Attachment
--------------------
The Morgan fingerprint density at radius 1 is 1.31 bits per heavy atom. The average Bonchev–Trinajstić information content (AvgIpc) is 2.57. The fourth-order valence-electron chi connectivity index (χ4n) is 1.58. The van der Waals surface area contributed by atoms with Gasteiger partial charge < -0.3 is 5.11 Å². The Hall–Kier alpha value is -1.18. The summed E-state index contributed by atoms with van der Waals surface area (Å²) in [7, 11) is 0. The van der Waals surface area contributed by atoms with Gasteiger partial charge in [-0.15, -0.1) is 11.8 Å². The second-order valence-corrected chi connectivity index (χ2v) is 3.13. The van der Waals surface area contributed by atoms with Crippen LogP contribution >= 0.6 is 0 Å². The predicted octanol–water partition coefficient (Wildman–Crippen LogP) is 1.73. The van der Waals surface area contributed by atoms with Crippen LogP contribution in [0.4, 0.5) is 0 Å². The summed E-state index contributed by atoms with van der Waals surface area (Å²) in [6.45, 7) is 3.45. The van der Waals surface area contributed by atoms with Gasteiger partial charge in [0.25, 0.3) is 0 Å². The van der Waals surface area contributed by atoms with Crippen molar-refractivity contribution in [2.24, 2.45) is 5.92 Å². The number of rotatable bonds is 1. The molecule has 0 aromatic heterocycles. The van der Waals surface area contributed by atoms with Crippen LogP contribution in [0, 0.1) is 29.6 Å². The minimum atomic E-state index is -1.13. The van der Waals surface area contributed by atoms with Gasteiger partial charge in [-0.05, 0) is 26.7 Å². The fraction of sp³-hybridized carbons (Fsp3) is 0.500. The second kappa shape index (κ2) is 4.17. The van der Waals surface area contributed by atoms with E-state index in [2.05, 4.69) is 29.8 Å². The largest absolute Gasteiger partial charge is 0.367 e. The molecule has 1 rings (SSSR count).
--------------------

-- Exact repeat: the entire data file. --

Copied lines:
The Morgan fingerprint density at radius 1 is 1.31 bits per heavy atom. The average Bonchev–Trinajstić information content (AvgIpc) is 2.57. The fourth-order valence-electron chi connectivity index (χ4n) is 1.58. The van der Waals surface area contributed by atoms with Gasteiger partial charge < -0.3 is 5.11 Å². The Hall–Kier alpha value is -1.18. The summed E-state index contributed by atoms with van der Waals surface area (Å²) in [7, 11) is 0. The van der Waals surface area contributed by atoms with Gasteiger partial charge in [-0.15, -0.1) is 11.8 Å². The second-order valence-corrected chi connectivity index (χ2v) is 3.13. The van der Waals surface area contributed by atoms with Crippen LogP contribution >= 0.6 is 0 Å². The predicted octanol–water partition coefficient (Wildman–Crippen LogP) is 1.73. The van der Waals surface area contributed by atoms with Crippen LogP contribution in [0.4, 0.5) is 0 Å². The summed E-state index contributed by atoms with van der Waals surface area (Å²) in [6.45, 7) is 3.45. The van der Waals surface area contributed by atoms with Gasteiger partial charge in [0.25, 0.3) is 0 Å². The van der Waals surface area contributed by atoms with Crippen molar-refractivity contribution in [2.24, 2.45) is 5.92 Å². The number of rotatable bonds is 1. The molecule has 0 aromatic heterocycles. The van der Waals surface area contributed by atoms with Crippen LogP contribution in [0, 0.1) is 29.6 Å². The minimum atomic E-state index is -1.13. The van der Waals surface area contributed by atoms with Gasteiger partial charge in [-0.05, 0) is 26.7 Å². The fraction of sp³-hybridized carbons (Fsp3) is 0.500. The second kappa shape index (κ2) is 4.17. The van der Waals surface area contributed by atoms with E-state index in [2.05, 4.69) is 29.8 Å². The largest absolute Gasteiger partial charge is 0.367 e. The molecule has 1 rings (SSSR count).